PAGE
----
On October 19, 2021, Israel’s defense ministry designated six prominent Palestinian civil society non-governmental organizations as “terror organizations.” This designation was the result of a joint effort between the General Security Services (known as Shabak or Shin-Bet) and the National Bureau for Counter-Terror Financing. The decision was accompanied by a statement saying that the NGOs belonged to the Popular Front for the Liberation of Palestine, that they “constitute a network of organizations active undercover on the international front on behalf of the ‘Popular Front’,” and they “constitute an arm of the organization leadership.” The statement claims that the listed NGOs are “controlled by senior leaders of the PFLP” and serve “as a central source” for PFLP funding.
The PFLP began in 1967 as a secular umbrella organization for Palestinian nationalism, a counterpoint to the religious fanaticism of the then existing Palestinian liberation movements. Today it is the second largest constituent of the Palestine Liberation Organization and Fatah’s primary opponent within the PLO.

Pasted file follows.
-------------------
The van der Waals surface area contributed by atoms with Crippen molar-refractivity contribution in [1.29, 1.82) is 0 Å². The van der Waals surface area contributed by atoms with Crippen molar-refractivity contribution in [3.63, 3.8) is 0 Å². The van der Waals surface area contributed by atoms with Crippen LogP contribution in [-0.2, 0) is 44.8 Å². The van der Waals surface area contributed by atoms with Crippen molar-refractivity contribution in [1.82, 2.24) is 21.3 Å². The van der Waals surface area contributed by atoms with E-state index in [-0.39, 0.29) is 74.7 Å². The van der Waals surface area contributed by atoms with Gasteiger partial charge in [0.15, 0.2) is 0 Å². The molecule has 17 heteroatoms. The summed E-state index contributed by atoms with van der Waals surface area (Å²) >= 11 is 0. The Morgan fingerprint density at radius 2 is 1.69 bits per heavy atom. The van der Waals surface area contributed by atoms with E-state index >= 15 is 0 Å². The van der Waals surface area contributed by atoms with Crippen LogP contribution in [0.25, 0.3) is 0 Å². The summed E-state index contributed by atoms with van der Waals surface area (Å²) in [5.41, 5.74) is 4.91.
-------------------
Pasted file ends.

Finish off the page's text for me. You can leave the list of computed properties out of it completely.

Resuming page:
In 1997, the United States secretary of state accurately designated the Popular Front as a foreign terrorist organization. But try as it will, the Israeli administration cannot successfully connect the targeted NGOs to the PFLP.
The six organizations accused by the Israeli government of being fronts for the PFLP all are long-standing civil society service organizations operating in the West Bank. They all denied the charges and vowed to clear their names.
• Al Haq was established in 1979 by Palestinian lawyers to advance the protection of human rights in the occupied territories. In connection with its work, it has contested not only Israeli actions but those of the Palestinian Authority and Hamas.
• Adameer, Arabic for “conscience,” has provided legal aid to prisoners arrested by Israeli authorities since 1991, and has advocated for the protection of detainees, some of whom are incarcerated without trial under a 1945 British Mandate law.
• Defense for Children International-Palestine, operating since 1991, is the Palestine affiliate of an international human rights organization dedicated to children. It is focused particularly on the needs of children incarcerated by Israeli and Palestinian authorities.